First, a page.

The History Of The Catalpa Worm

Discussion in 'Fishing Bait Review' started by Ace, Feb 28, 2006.

  1. Ace

    Ace New Member

    Gastonia N
    The name catalpa comes from the name given to the tree by the Native American Indian tribe the Catawba of South Carolina. It is said that the Indians smoked the bean pods for a hallucinogenic effect, so the tree became known as the Indian Cigar Tree.
    In the late 1700s, this tree was planted all over the Eastern United States with Southwest Georgia, South Alabama, and South-Central and Southeast Mississippi being the original ranges.
    There is the Northern Catalpa, which is a short-lived, coarse-textured tree that tolerates a wide range of growing conditions. Growth is rapid at first but slows down with age. The main ornamental feature is panicles of flowers produced in early summer. These are white with yellow and purple markings. The Southern catalpa is smaller than the Northern catalpa and reaches about 30 to 40 feet tall.

    The catalpa trees are the only host for the catalpa sphinx moth. This moth larva known as the catalpa worm devours the leaves of the tree and often completely strip the tree.Catalpas produce new leaves readily and trees usually refoliate promptly.

    Moths first appear in the first of June and deposit eggs ranging from 300 to 1,000 on the underside of the leaves. Eggs hatch in 5-7 days and young larvae feed together on the leafs until they are about 2 1/2 to 3 inches long .Then they degan to drop to the ground.

    Southern trees produce fruit that are long, slender, thin-walled, pod-like capsules that dangle from the ends of twigs. They look like long cigars about 3/8 inch in diameter and 16 inches long. The fruit dries to a brownish color and eventually splits open lengthwise.The fruits mature by October and are held on the tree until spring.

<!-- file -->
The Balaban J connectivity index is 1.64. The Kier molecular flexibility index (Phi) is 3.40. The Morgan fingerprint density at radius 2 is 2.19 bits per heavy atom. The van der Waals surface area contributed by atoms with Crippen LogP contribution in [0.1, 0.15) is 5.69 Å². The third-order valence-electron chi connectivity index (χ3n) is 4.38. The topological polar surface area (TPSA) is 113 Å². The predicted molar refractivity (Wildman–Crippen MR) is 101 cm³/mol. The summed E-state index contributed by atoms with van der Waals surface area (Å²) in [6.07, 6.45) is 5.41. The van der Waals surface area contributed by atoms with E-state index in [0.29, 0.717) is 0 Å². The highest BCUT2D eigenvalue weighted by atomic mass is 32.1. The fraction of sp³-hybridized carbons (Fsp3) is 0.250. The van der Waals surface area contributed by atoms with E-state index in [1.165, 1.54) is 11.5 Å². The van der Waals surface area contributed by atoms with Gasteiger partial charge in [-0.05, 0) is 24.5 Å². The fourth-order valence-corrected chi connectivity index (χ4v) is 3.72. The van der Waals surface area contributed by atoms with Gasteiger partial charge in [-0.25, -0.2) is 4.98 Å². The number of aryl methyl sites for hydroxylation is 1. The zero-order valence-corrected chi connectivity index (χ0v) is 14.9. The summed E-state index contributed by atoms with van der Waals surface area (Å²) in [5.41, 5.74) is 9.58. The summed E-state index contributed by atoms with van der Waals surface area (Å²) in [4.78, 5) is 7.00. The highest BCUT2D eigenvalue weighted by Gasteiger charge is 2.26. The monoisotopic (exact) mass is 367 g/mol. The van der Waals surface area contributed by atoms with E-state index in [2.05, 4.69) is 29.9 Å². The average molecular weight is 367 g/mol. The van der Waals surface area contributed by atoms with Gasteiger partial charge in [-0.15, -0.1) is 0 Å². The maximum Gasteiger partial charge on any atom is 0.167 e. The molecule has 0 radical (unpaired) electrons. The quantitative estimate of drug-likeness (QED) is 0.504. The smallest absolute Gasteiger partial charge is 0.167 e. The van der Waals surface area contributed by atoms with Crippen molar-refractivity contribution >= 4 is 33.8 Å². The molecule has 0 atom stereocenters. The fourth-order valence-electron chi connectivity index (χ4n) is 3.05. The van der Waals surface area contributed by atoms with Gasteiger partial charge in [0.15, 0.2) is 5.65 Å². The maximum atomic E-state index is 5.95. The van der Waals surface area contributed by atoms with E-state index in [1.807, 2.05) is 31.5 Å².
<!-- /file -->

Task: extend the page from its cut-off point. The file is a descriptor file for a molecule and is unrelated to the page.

Trees begin to flower by age seven and are producing good seed crops. Seeds are naturally shed in late winter as the drying fruits split.
    The catalpa worm, a green caterpillar that lives on the catalpa tree but is better known as catfish bait.They sport a black head and tail with a neon strip down either side of its back. Best way to fish them is on a Carolina rig with 1/2 once egg sinker 1/0 circle hook fished on bottom.A bright fluorescent green fluid oozes from its body that smells sweet, which is attractiveness to catfish. This sweet aroma and liveliness of this worm make it very appealing to catfish.

    Harvesting the worm is best from June through November, with the largest hatches produced in late spring and again in late summer. A single tree may hold 500 worms. To gather the worms, place a tarp or piece of plastic under the tree and shake it until the worms fall off.

    The worm can be preserved alive by placing it in cornmeal and packing it in a glass jar and frozen. When thawed, they become as lively as the day they were froze. This is because their metabolism slows down while eating and, therefore, freezes in its natural state.

    Ace :0a18: :D